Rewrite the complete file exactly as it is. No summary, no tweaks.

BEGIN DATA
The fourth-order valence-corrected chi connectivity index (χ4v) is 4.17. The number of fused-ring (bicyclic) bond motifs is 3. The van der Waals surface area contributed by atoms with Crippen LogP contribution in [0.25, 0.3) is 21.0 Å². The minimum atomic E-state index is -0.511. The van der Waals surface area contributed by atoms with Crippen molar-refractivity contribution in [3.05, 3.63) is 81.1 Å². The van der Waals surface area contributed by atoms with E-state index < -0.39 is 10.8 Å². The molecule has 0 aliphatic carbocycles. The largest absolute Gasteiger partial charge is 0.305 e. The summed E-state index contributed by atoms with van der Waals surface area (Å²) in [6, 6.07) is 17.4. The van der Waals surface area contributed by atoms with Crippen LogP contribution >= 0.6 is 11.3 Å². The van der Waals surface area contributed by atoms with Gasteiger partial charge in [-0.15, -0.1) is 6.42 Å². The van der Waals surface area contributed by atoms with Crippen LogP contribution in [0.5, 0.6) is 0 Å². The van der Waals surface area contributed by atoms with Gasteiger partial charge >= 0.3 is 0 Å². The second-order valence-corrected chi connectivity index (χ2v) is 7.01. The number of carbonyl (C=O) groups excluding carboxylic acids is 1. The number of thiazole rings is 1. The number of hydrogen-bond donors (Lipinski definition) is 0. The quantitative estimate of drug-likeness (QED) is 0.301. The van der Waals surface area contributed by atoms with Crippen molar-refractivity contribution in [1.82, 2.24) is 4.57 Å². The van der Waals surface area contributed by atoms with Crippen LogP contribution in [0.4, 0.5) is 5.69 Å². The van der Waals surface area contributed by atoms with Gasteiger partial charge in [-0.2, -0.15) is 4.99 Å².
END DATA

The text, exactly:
The fourth-order valence-corrected chi connectivity index (χ4v) is 4.17. The number of fused-ring (bicyclic) bond motifs is 3. The van der Waals surface area contributed by atoms with Crippen LogP contribution in [0.25, 0.3) is 21.0 Å². The minimum atomic E-state index is -0.511. The van der Waals surface area contributed by atoms with Crippen molar-refractivity contribution in [3.05, 3.63) is 81.1 Å². The van der Waals surface area contributed by atoms with E-state index < -0.39 is 10.8 Å². The molecule has 0 aliphatic carbocycles. The largest absolute Gasteiger partial charge is 0.305 e. The summed E-state index contributed by atoms with van der Waals surface area (Å²) in [6, 6.07) is 17.4. The van der Waals surface area contributed by atoms with Crippen LogP contribution >= 0.6 is 11.3 Å². The van der Waals surface area contributed by atoms with Gasteiger partial charge in [-0.15, -0.1) is 6.42 Å². The van der Waals surface area contributed by atoms with Crippen LogP contribution in [0.5, 0.6) is 0 Å². The van der Waals surface area contributed by atoms with Gasteiger partial charge >= 0.3 is 0 Å². The second-order valence-corrected chi connectivity index (χ2v) is 7.01. The number of carbonyl (C=O) groups excluding carboxylic acids is 1. The number of thiazole rings is 1. The number of hydrogen-bond donors (Lipinski definition) is 0. The quantitative estimate of drug-likeness (QED) is 0.301. The van der Waals surface area contributed by atoms with Crippen molar-refractivity contribution in [1.82, 2.24) is 4.57 Å². The van der Waals surface area contributed by atoms with Crippen LogP contribution in [0.4, 0.5) is 5.69 Å². The van der Waals surface area contributed by atoms with Gasteiger partial charge in [-0.2, -0.15) is 4.99 Å².